Comparisons between food groups as assessed with the GI-FFQ versus the 2-day 24 h-recalls in our study resulted in strong de-attenuated correlations for coffee, cake and cookies, soup, bread and dairy. Moderate de-attenuated correlations were observed for fruit, alcoholic beverages, fruit juices, sweets, breakfast cereals and potatoes. The Swedish study was the only other study exploring correlations for food groups comparable to our methods (albeit with differently defined food groups) and strong correlations were revealed for oatmeal (r = 0.82), sugar (r = 0.80) and breakfast cereals (r = 0.70) and moderate correlations for white bread (r = 0.68), sweet-bread or coffee cake (r = 0.66), apples or pears (r = 0.64), low-alcohol beer (r = 0.62), pancakes or waffles (r = 0.60), crispbread (r = 0.57), rice (r = 0.55), fruit stew or soup (r = 0.55), biscuits or crackers (r = 0.54), jam or marmalade (r = 0.53), soft drinks (r = 0.51) and whole-grain bread (r = 0.50) [12]. Overall, based on these comparisons, we conclude that our results for GI and GL, carbohydrates and food groups are rather similar to results of earlier validation studies in other populations.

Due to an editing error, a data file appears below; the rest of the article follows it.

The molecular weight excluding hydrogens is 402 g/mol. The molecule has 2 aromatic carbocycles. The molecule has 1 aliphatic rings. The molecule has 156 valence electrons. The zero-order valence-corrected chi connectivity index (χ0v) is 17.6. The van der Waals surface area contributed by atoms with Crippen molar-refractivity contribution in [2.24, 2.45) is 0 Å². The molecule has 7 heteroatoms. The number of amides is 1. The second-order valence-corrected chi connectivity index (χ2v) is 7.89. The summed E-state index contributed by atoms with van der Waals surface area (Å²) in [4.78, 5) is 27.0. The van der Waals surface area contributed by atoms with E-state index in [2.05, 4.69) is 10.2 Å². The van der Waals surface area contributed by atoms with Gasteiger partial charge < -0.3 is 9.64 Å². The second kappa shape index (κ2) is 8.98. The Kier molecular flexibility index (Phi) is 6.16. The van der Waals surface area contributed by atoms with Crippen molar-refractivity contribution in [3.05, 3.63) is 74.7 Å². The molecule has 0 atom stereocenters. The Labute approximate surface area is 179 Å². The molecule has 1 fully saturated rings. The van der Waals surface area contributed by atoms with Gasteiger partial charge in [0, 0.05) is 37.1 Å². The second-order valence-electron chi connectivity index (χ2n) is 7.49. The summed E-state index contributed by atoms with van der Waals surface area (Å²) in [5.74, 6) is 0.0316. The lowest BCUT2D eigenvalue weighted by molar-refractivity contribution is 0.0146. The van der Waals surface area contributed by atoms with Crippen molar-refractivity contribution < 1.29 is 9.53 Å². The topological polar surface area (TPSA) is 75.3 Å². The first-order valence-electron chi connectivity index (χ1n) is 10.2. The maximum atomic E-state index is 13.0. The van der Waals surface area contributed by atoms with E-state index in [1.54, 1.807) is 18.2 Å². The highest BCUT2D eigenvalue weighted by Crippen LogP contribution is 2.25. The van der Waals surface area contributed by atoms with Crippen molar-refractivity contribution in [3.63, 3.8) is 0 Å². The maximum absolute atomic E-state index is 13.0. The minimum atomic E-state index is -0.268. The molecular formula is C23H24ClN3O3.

Nevertheless, several general as well as study-specific methodological issues need to be addressed. First, our analyses were conducted using data of a subsample (n = 475 of 2048) of the NDARD database and NQplus study. Compared to the total population, the mean age (55 vs. 51 years) and the percentage of men (55% vs. 52%) in our subsample is somewhat higher. Other characteristics, including BMI, waist circumference, education level and smoking status, do not substantially differ between the total population and our subsample [26]. It should also be noted, that our population is relatively highly educated (66% with a high educational level) and as such it does not represent the general Dutch population (27% with a high educational level) (as discussed by [26,31]). Previous analyses within this study sample showed that attenuation factors were higher among those with a higher educational attainment [44]. Second, in most previous validation studies, the energy-adjusted correlations/cross-classification seem to be the best validity indicators. While the mean intakes for carbohydrates, several carbohydrate-rich food groups and GL in our study did not substantially change following energy-adjustment using the residual method, the correlation coefficients considerably attenuated, owing to the characteristics of GI-FFQ. The GI-FFQ has been specifically designed to assess GI and GL and therefore it mostly includes carbohydrate-rich foods and consequently, fat and protein rich foods are “under-reported.” We therefore consider energy adjustment in our study to be less suitable and focused our discussion on the “crude” correlations and cross-classification results. Third, to validate the GI-FFQ, a validated general-FFQ and 2-day 24 h-recalls were used as reference methods. All three methods rely on memory of the participants and are analysed using the same food composition tables. Thus, related errors are likely to exist, which may overestimate the validity of the questionnaire. Validated biomarkers for GI and GL are currently lacking. Although previous data have indicated that low-GI diets relate to lower HbA1c concentrations in diabetes patients [45], explorative analyses using HbA1c concentrations in our study did not show promising results. This may be explained by the fact that our study population comprised mainly healthy individuals, of which only 3% had diabetes. In non-diabetics, peak glucose responses following food intake are usually followed by dynamic falls below baseline levels. As such, the total effect of foods on average glucose and HbA1c concentrations in this non-diabetic population may be neutral, in contrast to a diabetic population with a higher level of insulin resistance, where the total effect on average glucose and HbA1c concentrations may be more pronounced. Fourth, foods are usually consumed as a mixture. Aside from carbohydrates, GI may also be influenced by fats and proteins that are simultaneously consumed and as such, the utility of GI values for single foods has been debated [46]. However, Wolever and colleagues revealed that the carbohydrate content and GI of mixed meals explained around 90% of the variation in glycaemic response, with fat and protein having a negligible effect [47].